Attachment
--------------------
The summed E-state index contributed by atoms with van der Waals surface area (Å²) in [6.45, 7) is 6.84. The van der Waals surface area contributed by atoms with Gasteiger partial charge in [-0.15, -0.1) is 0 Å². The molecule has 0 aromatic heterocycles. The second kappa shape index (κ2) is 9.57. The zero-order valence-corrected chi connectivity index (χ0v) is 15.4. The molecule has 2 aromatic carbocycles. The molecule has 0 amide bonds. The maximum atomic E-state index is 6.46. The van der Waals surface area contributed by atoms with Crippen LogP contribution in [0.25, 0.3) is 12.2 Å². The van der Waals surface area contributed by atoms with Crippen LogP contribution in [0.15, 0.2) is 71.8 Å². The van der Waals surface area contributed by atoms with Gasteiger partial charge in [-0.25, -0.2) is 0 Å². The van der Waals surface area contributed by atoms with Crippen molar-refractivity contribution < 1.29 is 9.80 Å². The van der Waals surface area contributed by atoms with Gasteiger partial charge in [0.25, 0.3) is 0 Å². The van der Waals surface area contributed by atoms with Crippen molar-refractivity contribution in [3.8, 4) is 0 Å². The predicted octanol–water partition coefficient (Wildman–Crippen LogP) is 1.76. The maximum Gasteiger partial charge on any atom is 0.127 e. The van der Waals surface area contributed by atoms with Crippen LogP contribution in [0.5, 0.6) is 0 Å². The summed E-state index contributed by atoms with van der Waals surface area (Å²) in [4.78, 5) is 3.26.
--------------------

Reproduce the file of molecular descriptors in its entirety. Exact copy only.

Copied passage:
The summed E-state index contributed by atoms with van der Waals surface area (Å²) in [6.45, 7) is 6.84. The van der Waals surface area contributed by atoms with Gasteiger partial charge in [-0.15, -0.1) is 0 Å². The molecule has 0 aromatic heterocycles. The second kappa shape index (κ2) is 9.57. The zero-order valence-corrected chi connectivity index (χ0v) is 15.4. The molecule has 2 aromatic carbocycles. The molecule has 0 amide bonds. The maximum atomic E-state index is 6.46. The van der Waals surface area contributed by atoms with Crippen LogP contribution in [0.25, 0.3) is 12.2 Å². The van der Waals surface area contributed by atoms with Crippen LogP contribution in [0.15, 0.2) is 71.8 Å². The van der Waals surface area contributed by atoms with Gasteiger partial charge in [-0.25, -0.2) is 0 Å². The van der Waals surface area contributed by atoms with Crippen molar-refractivity contribution < 1.29 is 9.80 Å². The van der Waals surface area contributed by atoms with Gasteiger partial charge in [0.25, 0.3) is 0 Å². The van der Waals surface area contributed by atoms with Crippen molar-refractivity contribution in [3.8, 4) is 0 Å². The predicted octanol–water partition coefficient (Wildman–Crippen LogP) is 1.76. The maximum Gasteiger partial charge on any atom is 0.127 e. The van der Waals surface area contributed by atoms with Crippen LogP contribution in [0.5, 0.6) is 0 Å². The summed E-state index contributed by atoms with van der Waals surface area (Å²) in [4.78, 5) is 3.26.